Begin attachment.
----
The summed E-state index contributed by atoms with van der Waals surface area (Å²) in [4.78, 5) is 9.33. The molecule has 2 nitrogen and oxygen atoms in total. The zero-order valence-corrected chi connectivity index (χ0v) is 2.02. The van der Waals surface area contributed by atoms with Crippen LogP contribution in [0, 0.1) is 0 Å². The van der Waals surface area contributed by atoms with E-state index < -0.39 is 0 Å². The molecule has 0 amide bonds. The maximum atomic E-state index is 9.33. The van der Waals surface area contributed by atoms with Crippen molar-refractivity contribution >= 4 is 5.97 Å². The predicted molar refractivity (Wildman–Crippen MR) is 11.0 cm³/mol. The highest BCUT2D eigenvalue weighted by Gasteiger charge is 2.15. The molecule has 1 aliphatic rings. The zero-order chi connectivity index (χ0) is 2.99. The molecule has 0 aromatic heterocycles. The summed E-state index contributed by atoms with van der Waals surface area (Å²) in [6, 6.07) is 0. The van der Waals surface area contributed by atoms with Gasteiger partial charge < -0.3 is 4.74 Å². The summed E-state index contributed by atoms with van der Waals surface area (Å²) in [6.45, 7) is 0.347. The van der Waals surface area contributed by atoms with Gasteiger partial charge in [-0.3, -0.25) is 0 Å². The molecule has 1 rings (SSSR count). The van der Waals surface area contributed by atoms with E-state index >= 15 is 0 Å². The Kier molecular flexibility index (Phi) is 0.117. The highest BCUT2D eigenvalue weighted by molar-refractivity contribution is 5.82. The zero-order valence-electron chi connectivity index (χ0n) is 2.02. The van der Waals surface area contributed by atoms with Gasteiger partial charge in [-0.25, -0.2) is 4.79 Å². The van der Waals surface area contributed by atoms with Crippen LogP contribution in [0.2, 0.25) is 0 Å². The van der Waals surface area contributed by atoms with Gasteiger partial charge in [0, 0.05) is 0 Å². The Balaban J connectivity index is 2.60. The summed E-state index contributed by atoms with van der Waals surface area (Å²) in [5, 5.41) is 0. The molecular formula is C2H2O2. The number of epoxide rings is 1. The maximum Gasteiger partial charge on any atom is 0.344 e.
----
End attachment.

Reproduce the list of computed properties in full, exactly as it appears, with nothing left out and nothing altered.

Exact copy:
The summed E-state index contributed by atoms with van der Waals surface area (Å²) in [4.78, 5) is 9.33. The molecule has 2 nitrogen and oxygen atoms in total. The zero-order valence-corrected chi connectivity index (χ0v) is 2.02. The van der Waals surface area contributed by atoms with Crippen LogP contribution in [0, 0.1) is 0 Å². The van der Waals surface area contributed by atoms with E-state index < -0.39 is 0 Å². The molecule has 0 amide bonds. The maximum atomic E-state index is 9.33. The van der Waals surface area contributed by atoms with Crippen molar-refractivity contribution >= 4 is 5.97 Å². The predicted molar refractivity (Wildman–Crippen MR) is 11.0 cm³/mol. The highest BCUT2D eigenvalue weighted by Gasteiger charge is 2.15. The molecule has 1 aliphatic rings. The zero-order chi connectivity index (χ0) is 2.99. The molecule has 0 aromatic heterocycles. The summed E-state index contributed by atoms with van der Waals surface area (Å²) in [6, 6.07) is 0. The van der Waals surface area contributed by atoms with Gasteiger partial charge < -0.3 is 4.74 Å². The summed E-state index contributed by atoms with van der Waals surface area (Å²) in [6.45, 7) is 0.347. The van der Waals surface area contributed by atoms with Gasteiger partial charge in [-0.3, -0.25) is 0 Å². The molecule has 1 rings (SSSR count). The van der Waals surface area contributed by atoms with E-state index >= 15 is 0 Å². The Kier molecular flexibility index (Phi) is 0.117. The highest BCUT2D eigenvalue weighted by molar-refractivity contribution is 5.82. The zero-order valence-electron chi connectivity index (χ0n) is 2.02. The van der Waals surface area contributed by atoms with Gasteiger partial charge in [-0.25, -0.2) is 4.79 Å². The van der Waals surface area contributed by atoms with Crippen LogP contribution in [0.2, 0.25) is 0 Å². The van der Waals surface area contributed by atoms with Gasteiger partial charge in [0, 0.05) is 0 Å². The Balaban J connectivity index is 2.60. The summed E-state index contributed by atoms with van der Waals surface area (Å²) in [5, 5.41) is 0. The molecular formula is C2H2O2. The number of epoxide rings is 1. The maximum Gasteiger partial charge on any atom is 0.344 e.